The government has secured almost £160 billion extra since 2010 as a result of tax compliance activities.
Correct according to HMRC estimates, but a large part of this figure covers money the government thinks it will get in future as a result of actions already taken, rather than money actually saved so far.
“We have taken action collectively as a Government over the last few years since 2010 when we first came in, and we have secured almost £160 billion in additional compliance revenues since 2010”
Theresa May, 1 November 2017
This is correct according to HM Revenue and Customs’ own estimates, but ‘secured’ here is a very broad term—a large part of it covers money the government thinks it will get in future as a result of actions it has already taken, rather than what it has actually saved so far.
HMRC has a compliance function that tries to stop the loss of money through tax evasion and avoidance. Each year they try to prevent some money being lost before it happens, recoup some of the money they do lose, and through those actions try to prevent losses in future years. The money they estimate they have secured through all these activities is called their “compliance yield”.
You get a figure of around £160 billion by adding up HMRC’s total compliance yield for every year since 2010/11—roughly the first full year of the coalition government.
This chart, though, isn’t telling you the whole story.
Apart from the ‘new methodology’ 2016/17 figure, the total amount of money being shown in each year isn’t what HMRC thinks it actually made in extra revenue for those years. It’s including the money HMRC thinks it will make in future years, up to 2021/22.
That’s because part of what HMRC estimates it has secured each year is called “future revenue benefit”, which is included in the chart. This is an estimate of the future benefits of the compliance work already undertaken, spread out over about five years.
So when HMRC and the Prime Minister say £160 billion has been “secured”, they’re actually talking about expected revenue for the future as well, not just what’s actually been realised so far.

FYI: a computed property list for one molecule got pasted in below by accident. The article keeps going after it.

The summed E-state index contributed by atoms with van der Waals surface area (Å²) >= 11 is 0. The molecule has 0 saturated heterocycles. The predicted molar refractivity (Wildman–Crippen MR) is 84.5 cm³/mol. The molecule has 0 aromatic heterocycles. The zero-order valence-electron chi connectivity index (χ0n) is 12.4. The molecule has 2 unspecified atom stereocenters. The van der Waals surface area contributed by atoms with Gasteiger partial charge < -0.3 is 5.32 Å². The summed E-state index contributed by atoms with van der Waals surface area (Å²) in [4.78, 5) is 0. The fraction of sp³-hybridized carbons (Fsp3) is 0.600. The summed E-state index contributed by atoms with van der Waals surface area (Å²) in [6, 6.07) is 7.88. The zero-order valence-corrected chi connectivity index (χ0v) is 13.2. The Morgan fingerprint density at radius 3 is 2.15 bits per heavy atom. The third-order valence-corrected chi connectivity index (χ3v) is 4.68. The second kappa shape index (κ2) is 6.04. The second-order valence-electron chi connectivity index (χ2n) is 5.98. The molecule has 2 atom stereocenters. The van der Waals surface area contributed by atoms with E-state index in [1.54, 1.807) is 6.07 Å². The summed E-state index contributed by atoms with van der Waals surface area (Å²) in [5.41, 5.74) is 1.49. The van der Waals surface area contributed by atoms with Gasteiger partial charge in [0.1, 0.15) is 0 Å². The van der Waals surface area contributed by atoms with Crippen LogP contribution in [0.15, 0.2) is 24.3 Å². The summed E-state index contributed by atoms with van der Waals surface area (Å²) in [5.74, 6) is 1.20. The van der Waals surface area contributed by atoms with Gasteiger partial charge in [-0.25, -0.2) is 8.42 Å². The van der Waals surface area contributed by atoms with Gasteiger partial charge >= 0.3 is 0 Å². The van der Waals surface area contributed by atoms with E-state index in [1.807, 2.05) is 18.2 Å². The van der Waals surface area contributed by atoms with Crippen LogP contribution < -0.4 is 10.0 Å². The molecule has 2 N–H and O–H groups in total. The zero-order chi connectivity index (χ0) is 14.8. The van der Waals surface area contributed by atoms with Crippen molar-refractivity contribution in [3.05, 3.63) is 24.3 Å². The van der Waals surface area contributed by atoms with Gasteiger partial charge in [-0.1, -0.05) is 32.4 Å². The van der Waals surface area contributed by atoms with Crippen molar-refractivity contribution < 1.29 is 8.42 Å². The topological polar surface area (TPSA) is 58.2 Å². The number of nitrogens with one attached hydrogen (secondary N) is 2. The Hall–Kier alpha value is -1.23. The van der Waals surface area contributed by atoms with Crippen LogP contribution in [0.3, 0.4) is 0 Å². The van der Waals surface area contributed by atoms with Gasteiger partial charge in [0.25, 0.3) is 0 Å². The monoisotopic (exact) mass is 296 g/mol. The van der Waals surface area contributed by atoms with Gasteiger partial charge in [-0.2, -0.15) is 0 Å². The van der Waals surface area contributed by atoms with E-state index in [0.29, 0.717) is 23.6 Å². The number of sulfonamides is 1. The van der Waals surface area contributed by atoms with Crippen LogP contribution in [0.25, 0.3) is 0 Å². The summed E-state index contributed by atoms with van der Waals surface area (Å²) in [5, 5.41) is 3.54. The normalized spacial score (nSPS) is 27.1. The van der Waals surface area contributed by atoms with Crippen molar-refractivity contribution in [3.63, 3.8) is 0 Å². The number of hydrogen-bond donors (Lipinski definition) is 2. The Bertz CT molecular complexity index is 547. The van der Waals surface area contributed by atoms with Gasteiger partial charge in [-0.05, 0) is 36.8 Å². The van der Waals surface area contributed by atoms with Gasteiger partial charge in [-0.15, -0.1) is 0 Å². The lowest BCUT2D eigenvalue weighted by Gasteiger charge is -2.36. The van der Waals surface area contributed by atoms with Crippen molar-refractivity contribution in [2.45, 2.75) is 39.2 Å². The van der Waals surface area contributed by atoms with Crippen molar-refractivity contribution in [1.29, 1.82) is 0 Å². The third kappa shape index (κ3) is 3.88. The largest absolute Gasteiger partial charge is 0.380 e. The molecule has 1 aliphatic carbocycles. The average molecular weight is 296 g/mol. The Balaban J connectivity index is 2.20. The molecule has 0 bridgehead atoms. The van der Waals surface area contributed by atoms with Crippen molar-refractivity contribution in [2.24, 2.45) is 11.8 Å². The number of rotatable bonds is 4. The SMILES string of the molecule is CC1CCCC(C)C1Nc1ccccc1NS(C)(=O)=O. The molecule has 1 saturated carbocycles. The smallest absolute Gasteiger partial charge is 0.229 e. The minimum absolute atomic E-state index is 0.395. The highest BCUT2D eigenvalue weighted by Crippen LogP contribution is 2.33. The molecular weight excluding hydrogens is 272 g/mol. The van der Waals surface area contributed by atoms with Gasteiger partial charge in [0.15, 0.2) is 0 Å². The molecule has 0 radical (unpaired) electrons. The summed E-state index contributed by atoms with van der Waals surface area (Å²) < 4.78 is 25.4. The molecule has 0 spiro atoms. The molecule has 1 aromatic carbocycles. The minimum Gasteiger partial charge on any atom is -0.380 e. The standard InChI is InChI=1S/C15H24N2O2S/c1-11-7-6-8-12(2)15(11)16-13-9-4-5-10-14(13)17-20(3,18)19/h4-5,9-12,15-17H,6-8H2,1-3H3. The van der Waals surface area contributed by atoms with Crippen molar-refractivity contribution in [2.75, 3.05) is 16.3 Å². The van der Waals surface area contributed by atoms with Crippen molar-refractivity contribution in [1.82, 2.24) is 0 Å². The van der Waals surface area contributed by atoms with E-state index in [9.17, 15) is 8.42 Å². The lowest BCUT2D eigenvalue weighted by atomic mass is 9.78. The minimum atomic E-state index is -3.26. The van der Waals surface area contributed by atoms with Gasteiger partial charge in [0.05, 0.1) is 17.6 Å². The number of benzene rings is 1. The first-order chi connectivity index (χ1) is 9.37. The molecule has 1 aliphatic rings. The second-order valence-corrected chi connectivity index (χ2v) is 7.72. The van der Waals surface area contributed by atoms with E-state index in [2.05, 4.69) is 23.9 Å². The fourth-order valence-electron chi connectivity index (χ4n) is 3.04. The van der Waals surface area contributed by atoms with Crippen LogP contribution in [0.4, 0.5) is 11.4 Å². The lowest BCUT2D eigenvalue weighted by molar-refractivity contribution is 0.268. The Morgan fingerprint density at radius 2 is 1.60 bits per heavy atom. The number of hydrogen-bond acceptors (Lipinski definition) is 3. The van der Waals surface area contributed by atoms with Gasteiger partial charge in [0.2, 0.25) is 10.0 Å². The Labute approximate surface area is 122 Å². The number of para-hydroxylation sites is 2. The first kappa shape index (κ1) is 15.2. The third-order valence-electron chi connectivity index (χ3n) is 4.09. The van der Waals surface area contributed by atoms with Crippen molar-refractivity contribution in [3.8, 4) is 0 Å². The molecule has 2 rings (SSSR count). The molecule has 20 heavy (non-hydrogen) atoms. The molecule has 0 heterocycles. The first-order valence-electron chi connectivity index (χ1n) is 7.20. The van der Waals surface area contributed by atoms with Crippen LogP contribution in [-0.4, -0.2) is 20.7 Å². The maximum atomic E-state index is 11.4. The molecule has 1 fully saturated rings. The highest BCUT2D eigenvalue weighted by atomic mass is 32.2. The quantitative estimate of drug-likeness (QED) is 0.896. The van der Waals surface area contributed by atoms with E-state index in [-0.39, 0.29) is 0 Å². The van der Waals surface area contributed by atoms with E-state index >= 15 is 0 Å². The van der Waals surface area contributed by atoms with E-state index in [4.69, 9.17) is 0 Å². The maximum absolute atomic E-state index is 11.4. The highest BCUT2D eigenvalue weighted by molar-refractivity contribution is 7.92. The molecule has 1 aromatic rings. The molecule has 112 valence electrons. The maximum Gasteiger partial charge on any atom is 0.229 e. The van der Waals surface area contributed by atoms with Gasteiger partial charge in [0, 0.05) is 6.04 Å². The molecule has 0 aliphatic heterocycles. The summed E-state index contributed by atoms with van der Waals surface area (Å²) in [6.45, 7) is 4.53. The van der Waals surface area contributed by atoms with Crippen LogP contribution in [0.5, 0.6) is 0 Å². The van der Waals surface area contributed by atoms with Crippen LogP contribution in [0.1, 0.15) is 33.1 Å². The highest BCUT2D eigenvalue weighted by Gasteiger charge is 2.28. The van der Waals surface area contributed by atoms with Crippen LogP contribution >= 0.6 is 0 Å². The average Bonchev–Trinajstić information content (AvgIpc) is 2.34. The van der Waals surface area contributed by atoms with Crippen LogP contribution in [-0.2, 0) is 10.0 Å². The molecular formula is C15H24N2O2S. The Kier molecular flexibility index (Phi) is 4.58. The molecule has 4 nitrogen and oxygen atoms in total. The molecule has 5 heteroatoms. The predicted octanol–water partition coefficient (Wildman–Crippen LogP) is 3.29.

HMRC sets out separately how much money it thinks was actually secured in these ‘future revenues’ each year since 2011/12.
That means that the actual amount secured so far, excluding the expected benefits to come, amounts to just under £150 billion, with the rest expected over the next five years, as a result of action that’s already been taken.
Some of the other money isn’t certain either
Measuring the effect of the government’s tax compliance activities isn’t straightforward. HMRC describes it as “a complex hybrid of measures, calculated in different ways and covering different time periods, which are designed to reflect the breadth of HMRC’s compliance activities.”
The independent National Audit Office is satisfied that “HMRC has robust processes in place for estimating and reporting the value of the yield that it has generated through its compliance activities”, but notes there is still uncertainty in the estimates.
The largest part of the compliance yield each year is called “cash expected”, which is what HMRC estimates it is likely to recoup in lost revenues that year. It’s adjusted to take into account that it won’t be able to collect every sum it identifies.
A large sum is also is made from preventing losses before they happen. This is where HMRC estimates its own actions have prevented losses that could otherwise have occurred, like stopping fraudulent repayment claims, according to HMRC.
You’ll often also read about governments trying to close “tax loop holes” by introducing new laws or putting tighter systems in place. These make up a smaller part of the money that’s recouped in the HMRC figures—about £3 billion last year.
This factcheck is part of a roundup of Prime Minister's Questions. Read the roundup.
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